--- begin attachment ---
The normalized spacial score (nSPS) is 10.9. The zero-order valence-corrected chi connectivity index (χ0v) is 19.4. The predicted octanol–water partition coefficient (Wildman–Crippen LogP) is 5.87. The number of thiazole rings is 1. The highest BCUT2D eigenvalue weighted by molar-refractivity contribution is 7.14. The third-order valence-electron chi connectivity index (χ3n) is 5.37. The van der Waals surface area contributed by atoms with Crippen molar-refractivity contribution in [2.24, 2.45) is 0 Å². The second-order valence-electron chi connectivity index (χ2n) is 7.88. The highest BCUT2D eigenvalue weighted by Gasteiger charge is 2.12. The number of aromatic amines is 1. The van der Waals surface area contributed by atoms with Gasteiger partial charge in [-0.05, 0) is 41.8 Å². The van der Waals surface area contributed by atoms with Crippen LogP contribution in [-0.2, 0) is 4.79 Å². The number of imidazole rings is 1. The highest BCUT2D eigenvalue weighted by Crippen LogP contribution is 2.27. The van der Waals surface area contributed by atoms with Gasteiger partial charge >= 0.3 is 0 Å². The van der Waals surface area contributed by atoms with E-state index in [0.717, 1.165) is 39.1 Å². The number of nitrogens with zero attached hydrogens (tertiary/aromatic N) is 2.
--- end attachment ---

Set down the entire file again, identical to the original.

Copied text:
The normalized spacial score (nSPS) is 10.9. The zero-order valence-corrected chi connectivity index (χ0v) is 19.4. The predicted octanol–water partition coefficient (Wildman–Crippen LogP) is 5.87. The number of thiazole rings is 1. The highest BCUT2D eigenvalue weighted by molar-refractivity contribution is 7.14. The third-order valence-electron chi connectivity index (χ3n) is 5.37. The van der Waals surface area contributed by atoms with Crippen molar-refractivity contribution in [2.24, 2.45) is 0 Å². The second-order valence-electron chi connectivity index (χ2n) is 7.88. The highest BCUT2D eigenvalue weighted by Gasteiger charge is 2.12. The number of aromatic amines is 1. The van der Waals surface area contributed by atoms with Gasteiger partial charge in [-0.05, 0) is 41.8 Å². The van der Waals surface area contributed by atoms with Crippen LogP contribution in [-0.2, 0) is 4.79 Å². The number of imidazole rings is 1. The highest BCUT2D eigenvalue weighted by Crippen LogP contribution is 2.27. The van der Waals surface area contributed by atoms with Gasteiger partial charge >= 0.3 is 0 Å². The van der Waals surface area contributed by atoms with E-state index in [0.717, 1.165) is 39.1 Å². The number of nitrogens with zero attached hydrogens (tertiary/aromatic N) is 2.